Brian Leap: Big Ten Champion & going…

Brian+Leap%2C+a+2011+B-A+grad%2C+recently+won+the+Big+Ten+triple+jump+championship+and+is+now+headed+for+NCAA+nationals%2C+with+a+shot+at+the+US+Olympic+trials+a+real+possibility.

Jim McZClelland, Think On Photography

Brian Leap, a 2011 B-A grad, recently won the Big Ten triple jump championship and is now headed for NCAA nationals, with a shot at the US Olympic trials a real possibility.

Ethan McGee, Staff Writer

Brian Leap was a talented high school jumper, but he never quite got the acclaim on a statewide stage he may have deserved.

Certainly, he was good. As a high school jumper he was as dominant as any competitor, medaling in three jumps at the District 6-AA meet in 2011, before taking three PIAA medals a week later.

I never won a state championship in high school and to be able to work up the ranks, and finish on top in my career is really special for me.”

— Brian Leap

However, while he graduated with four PIAA medals, he never claimed a state championship.

That changed two weeks ago when Leap, now a redshirt senior at Penn State, won the Big Ten championship in the triple jump.

Leap jumped a distance that at the time was a personal-best: 53′ 4 1/2″.

“It’s been a blessing to finally win a championship.  I never won a state championship in high school and to be able to work up the ranks, and finish on top in my career is really special for me,” said Leap.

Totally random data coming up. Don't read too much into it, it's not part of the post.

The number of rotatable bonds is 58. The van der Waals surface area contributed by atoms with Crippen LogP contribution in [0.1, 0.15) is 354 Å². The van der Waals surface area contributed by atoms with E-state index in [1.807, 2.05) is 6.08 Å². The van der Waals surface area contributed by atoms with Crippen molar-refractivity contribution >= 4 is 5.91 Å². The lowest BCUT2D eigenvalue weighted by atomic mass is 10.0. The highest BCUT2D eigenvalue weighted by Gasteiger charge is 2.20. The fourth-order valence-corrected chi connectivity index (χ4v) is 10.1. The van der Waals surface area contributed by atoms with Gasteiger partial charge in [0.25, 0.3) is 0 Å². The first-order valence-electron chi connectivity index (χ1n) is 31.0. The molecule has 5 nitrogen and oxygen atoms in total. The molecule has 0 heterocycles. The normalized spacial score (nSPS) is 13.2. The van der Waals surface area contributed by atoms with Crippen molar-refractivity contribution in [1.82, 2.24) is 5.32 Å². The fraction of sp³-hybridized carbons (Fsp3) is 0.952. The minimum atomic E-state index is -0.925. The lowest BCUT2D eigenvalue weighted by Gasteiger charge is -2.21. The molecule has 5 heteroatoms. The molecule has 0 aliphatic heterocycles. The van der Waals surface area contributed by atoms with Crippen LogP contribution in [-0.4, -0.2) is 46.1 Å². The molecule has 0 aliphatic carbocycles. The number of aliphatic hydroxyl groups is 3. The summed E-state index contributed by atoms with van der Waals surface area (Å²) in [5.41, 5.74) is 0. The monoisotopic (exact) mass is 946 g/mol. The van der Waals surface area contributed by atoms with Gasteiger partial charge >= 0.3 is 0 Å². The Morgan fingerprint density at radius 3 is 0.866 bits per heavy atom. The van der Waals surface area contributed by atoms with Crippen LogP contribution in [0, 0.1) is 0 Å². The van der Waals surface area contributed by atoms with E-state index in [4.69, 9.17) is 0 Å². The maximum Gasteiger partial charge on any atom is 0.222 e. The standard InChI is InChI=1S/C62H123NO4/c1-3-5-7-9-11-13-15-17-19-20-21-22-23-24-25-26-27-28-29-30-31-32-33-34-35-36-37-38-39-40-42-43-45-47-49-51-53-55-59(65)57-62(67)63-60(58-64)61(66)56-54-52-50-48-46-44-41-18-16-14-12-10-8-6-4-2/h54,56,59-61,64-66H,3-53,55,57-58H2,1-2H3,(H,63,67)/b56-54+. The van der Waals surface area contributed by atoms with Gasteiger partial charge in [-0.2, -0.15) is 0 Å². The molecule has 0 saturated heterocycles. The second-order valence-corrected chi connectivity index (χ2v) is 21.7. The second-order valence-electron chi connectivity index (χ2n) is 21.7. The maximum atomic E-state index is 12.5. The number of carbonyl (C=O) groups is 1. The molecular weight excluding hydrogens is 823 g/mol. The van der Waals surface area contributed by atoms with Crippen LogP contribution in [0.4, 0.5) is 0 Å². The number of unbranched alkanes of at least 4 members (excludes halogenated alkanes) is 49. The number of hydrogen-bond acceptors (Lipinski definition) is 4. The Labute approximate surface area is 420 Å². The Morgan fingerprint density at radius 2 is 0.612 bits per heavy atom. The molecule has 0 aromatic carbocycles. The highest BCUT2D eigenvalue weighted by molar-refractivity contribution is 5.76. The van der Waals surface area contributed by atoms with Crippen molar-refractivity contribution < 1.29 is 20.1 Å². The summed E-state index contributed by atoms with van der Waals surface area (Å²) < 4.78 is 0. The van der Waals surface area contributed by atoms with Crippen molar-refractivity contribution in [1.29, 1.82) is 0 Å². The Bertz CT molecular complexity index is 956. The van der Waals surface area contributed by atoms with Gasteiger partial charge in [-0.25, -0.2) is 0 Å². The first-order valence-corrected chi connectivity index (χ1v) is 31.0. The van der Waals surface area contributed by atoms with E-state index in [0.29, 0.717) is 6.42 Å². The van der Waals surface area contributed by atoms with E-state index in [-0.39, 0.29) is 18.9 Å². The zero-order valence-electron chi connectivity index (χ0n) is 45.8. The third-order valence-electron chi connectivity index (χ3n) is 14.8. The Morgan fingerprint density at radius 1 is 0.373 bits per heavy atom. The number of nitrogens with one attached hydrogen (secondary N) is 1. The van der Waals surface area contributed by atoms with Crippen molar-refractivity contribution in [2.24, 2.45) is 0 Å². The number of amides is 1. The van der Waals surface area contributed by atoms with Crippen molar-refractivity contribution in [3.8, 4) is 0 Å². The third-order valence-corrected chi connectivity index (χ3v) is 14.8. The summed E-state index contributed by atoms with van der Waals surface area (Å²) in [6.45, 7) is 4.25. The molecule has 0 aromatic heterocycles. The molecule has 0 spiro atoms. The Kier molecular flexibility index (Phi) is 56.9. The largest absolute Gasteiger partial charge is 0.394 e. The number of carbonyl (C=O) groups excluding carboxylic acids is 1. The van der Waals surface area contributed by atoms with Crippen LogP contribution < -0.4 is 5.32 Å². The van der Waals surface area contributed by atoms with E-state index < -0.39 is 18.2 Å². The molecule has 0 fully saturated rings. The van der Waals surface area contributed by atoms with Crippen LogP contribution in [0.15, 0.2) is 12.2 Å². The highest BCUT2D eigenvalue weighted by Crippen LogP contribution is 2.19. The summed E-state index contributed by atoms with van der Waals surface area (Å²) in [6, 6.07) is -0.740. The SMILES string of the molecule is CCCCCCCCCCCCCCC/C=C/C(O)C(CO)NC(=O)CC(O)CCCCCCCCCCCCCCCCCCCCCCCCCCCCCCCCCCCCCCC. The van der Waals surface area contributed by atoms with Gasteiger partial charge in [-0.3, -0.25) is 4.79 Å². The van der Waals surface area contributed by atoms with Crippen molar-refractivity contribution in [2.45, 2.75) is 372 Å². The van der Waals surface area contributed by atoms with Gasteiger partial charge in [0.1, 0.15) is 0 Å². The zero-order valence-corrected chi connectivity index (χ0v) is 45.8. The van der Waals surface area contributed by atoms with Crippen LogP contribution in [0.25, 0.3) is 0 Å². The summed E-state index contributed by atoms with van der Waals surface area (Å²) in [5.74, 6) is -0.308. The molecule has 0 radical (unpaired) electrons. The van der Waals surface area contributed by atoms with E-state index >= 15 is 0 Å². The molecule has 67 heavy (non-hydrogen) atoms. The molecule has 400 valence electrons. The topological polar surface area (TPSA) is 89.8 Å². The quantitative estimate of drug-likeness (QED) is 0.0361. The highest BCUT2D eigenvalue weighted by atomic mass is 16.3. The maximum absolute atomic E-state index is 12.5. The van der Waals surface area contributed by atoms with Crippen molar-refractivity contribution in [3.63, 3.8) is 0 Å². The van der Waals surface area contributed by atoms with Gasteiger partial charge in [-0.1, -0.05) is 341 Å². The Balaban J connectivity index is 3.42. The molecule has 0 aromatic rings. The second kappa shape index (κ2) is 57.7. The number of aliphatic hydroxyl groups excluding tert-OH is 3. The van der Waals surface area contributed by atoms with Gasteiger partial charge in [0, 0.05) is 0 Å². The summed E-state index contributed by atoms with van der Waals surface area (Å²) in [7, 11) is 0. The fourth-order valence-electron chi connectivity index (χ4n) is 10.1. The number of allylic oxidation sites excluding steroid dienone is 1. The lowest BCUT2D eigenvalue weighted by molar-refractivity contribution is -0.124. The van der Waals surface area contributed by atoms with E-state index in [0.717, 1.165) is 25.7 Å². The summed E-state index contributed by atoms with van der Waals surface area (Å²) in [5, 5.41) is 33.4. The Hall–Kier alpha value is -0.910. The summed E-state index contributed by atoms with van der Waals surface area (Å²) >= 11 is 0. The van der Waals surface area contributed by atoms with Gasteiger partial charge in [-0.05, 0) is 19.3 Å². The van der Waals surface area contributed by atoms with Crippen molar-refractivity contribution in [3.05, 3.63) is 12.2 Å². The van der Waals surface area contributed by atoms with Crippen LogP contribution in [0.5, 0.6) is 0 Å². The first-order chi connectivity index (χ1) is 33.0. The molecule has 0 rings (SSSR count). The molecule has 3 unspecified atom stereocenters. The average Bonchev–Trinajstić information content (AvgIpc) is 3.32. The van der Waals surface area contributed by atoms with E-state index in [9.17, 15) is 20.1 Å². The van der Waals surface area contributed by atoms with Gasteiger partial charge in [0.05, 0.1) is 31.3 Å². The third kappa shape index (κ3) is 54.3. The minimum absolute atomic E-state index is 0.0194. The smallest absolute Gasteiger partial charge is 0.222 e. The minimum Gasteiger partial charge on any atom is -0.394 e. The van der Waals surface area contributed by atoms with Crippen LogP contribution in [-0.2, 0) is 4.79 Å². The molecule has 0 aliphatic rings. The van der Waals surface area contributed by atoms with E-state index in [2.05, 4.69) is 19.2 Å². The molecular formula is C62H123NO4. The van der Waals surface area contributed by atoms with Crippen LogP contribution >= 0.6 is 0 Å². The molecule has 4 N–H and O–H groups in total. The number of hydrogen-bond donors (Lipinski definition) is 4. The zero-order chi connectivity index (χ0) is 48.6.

He followed that up last week by placing second at the NCAA Eastern Preliminary with a jump of 53′ 8 1/2″ to earn a spot in the NCAA championships June 8-11 in Eugene, Oregon.

If he performs well enough there, there’s still an outside shot Leap couple be selected for the U.S. Olympic trials later this summer.

High school coach Mr. Nick Lovrich said his success all comes down to Leap’s work ethic.

“I thought Brian would be able to do well, but I’m not sure anyone really expected for him to be doing this good. It’s great to see his hard work and great work ethic to bring him to this point,” said Lovrich.

Last year, during Brian’s senior academic year, he redshirted to sit back from competition and allow Penn State to have a group to make a championship run in 2016. The move worked as Leap never lost in dual competition this season.

“The redshirt kind of took me by surprise.  I was planning on finishing my track career out last year, only having one semester left. I took the year off to train for more success and it really paid off,” said Leap.

Brian is going into his final meet with a lot of momentum in his favor.  While he never lost a dual meet, the biggest competitors are right ahead of him.  He spent much of the season ranked in the top 3 in the country for the triple jump, but on any given day someone could put out a great jump.

Being one of the top jumpers in the country, everyone is looking for big things.

Coach Lovrich will be one of the supporters from Central Pennsylvania there in Eugene to cheer Brian on.

“It’s nice to know that someone you coached is having the kind of success that doesn’t happen too often on such a high level. It’s very nice to see him do well on the field and in his career,” said Lovrich.

As for life after track? Brian gave a little inside on what he plans to do once his career at Penn State is over.

He said he plans on being a “regular old man,” and start his career at Sheetz as an industrial engineer at their distribution center.